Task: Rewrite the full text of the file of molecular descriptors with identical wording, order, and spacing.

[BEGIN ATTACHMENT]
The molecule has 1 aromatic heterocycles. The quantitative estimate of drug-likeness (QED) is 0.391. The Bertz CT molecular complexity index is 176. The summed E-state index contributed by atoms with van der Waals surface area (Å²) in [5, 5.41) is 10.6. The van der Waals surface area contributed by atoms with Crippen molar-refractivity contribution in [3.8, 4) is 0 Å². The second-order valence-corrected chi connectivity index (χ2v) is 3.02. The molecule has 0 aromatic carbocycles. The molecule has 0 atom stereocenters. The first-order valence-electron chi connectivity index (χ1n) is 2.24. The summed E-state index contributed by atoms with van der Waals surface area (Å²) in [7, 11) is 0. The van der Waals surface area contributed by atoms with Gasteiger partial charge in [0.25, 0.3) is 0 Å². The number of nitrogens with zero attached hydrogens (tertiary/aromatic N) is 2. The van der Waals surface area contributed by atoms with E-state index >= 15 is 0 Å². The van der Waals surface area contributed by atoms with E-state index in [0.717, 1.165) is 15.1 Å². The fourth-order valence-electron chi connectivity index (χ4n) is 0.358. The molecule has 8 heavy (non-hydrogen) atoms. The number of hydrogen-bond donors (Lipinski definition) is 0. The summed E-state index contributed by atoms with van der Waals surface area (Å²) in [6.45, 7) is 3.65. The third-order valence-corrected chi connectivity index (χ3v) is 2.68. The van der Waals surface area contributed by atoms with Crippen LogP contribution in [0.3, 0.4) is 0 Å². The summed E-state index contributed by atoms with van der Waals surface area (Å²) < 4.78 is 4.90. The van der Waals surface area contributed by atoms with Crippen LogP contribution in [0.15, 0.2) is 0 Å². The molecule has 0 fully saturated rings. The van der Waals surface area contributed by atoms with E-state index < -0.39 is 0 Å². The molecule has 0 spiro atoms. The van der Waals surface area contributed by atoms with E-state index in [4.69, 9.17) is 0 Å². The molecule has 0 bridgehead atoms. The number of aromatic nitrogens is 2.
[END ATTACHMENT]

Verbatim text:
The molecule has 1 aromatic heterocycles. The quantitative estimate of drug-likeness (QED) is 0.391. The Bertz CT molecular complexity index is 176. The summed E-state index contributed by atoms with van der Waals surface area (Å²) in [5, 5.41) is 10.6. The van der Waals surface area contributed by atoms with Crippen molar-refractivity contribution in [3.8, 4) is 0 Å². The second-order valence-corrected chi connectivity index (χ2v) is 3.02. The molecule has 0 aromatic carbocycles. The molecule has 0 atom stereocenters. The first-order valence-electron chi connectivity index (χ1n) is 2.24. The summed E-state index contributed by atoms with van der Waals surface area (Å²) in [7, 11) is 0. The van der Waals surface area contributed by atoms with Gasteiger partial charge in [0.25, 0.3) is 0 Å². The number of nitrogens with zero attached hydrogens (tertiary/aromatic N) is 2. The van der Waals surface area contributed by atoms with E-state index >= 15 is 0 Å². The van der Waals surface area contributed by atoms with E-state index in [0.717, 1.165) is 15.1 Å². The fourth-order valence-electron chi connectivity index (χ4n) is 0.358. The molecule has 8 heavy (non-hydrogen) atoms. The number of hydrogen-bond donors (Lipinski definition) is 0. The summed E-state index contributed by atoms with van der Waals surface area (Å²) in [6.45, 7) is 3.65. The third-order valence-corrected chi connectivity index (χ3v) is 2.68. The van der Waals surface area contributed by atoms with Crippen LogP contribution in [0.3, 0.4) is 0 Å². The summed E-state index contributed by atoms with van der Waals surface area (Å²) < 4.78 is 4.90. The van der Waals surface area contributed by atoms with Crippen LogP contribution in [0.15, 0.2) is 0 Å². The molecule has 0 fully saturated rings. The van der Waals surface area contributed by atoms with E-state index < -0.39 is 0 Å². The molecule has 0 spiro atoms. The van der Waals surface area contributed by atoms with E-state index in [4.69, 9.17) is 0 Å². The molecule has 0 bridgehead atoms. The number of aromatic nitrogens is 2.